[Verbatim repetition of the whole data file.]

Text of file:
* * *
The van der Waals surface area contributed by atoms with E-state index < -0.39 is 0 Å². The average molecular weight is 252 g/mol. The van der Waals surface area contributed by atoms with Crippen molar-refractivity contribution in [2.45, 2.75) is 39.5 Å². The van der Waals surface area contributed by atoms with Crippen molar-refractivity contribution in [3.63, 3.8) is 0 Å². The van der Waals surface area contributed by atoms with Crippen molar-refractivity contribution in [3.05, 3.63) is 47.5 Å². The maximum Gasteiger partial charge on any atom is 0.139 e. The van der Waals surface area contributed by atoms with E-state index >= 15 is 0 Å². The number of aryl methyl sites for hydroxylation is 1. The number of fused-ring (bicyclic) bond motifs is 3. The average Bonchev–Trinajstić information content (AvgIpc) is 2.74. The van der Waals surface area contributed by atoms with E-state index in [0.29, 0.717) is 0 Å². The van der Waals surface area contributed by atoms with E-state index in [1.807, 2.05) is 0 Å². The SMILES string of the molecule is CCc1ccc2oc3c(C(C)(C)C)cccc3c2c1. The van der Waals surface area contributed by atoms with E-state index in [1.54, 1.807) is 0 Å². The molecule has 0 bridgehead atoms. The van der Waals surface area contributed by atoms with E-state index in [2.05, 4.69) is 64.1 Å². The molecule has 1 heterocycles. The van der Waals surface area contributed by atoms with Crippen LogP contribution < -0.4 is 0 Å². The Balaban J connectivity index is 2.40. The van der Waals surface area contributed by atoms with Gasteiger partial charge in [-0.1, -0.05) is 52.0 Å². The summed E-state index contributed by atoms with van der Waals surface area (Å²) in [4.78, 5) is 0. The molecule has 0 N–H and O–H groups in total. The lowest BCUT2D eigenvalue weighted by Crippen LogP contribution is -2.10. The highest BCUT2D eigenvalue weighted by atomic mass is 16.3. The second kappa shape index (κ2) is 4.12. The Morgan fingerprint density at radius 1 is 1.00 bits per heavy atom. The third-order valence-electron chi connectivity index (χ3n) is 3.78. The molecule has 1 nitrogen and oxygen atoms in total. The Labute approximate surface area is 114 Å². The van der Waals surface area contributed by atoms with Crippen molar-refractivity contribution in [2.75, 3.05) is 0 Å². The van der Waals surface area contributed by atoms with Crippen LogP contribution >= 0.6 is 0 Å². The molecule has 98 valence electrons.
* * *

The van der Waals surface area contributed by atoms with E-state index < -0.39 is 0 Å². The average molecular weight is 252 g/mol. The van der Waals surface area contributed by atoms with Crippen molar-refractivity contribution in [2.45, 2.75) is 39.5 Å². The van der Waals surface area contributed by atoms with Crippen molar-refractivity contribution in [3.63, 3.8) is 0 Å². The van der Waals surface area contributed by atoms with Crippen molar-refractivity contribution in [3.05, 3.63) is 47.5 Å². The maximum Gasteiger partial charge on any atom is 0.139 e. The van der Waals surface area contributed by atoms with E-state index >= 15 is 0 Å². The number of aryl methyl sites for hydroxylation is 1. The number of fused-ring (bicyclic) bond motifs is 3. The average Bonchev–Trinajstić information content (AvgIpc) is 2.74. The van der Waals surface area contributed by atoms with E-state index in [0.29, 0.717) is 0 Å². The van der Waals surface area contributed by atoms with E-state index in [1.807, 2.05) is 0 Å². The SMILES string of the molecule is CCc1ccc2oc3c(C(C)(C)C)cccc3c2c1. The van der Waals surface area contributed by atoms with E-state index in [1.54, 1.807) is 0 Å². The molecule has 0 bridgehead atoms. The van der Waals surface area contributed by atoms with E-state index in [2.05, 4.69) is 64.1 Å². The molecule has 1 heterocycles. The van der Waals surface area contributed by atoms with Crippen LogP contribution < -0.4 is 0 Å². The Balaban J connectivity index is 2.40. The van der Waals surface area contributed by atoms with Gasteiger partial charge in [-0.1, -0.05) is 52.0 Å². The summed E-state index contributed by atoms with van der Waals surface area (Å²) in [4.78, 5) is 0. The molecule has 0 N–H and O–H groups in total. The lowest BCUT2D eigenvalue weighted by Crippen LogP contribution is -2.10. The highest BCUT2D eigenvalue weighted by atomic mass is 16.3. The second kappa shape index (κ2) is 4.12. The Morgan fingerprint density at radius 1 is 1.00 bits per heavy atom. The third-order valence-electron chi connectivity index (χ3n) is 3.78. The molecule has 1 nitrogen and oxygen atoms in total. The Labute approximate surface area is 114 Å². The van der Waals surface area contributed by atoms with Crippen molar-refractivity contribution in [2.75, 3.05) is 0 Å². The van der Waals surface area contributed by atoms with Crippen LogP contribution >= 0.6 is 0 Å². The molecule has 98 valence electrons.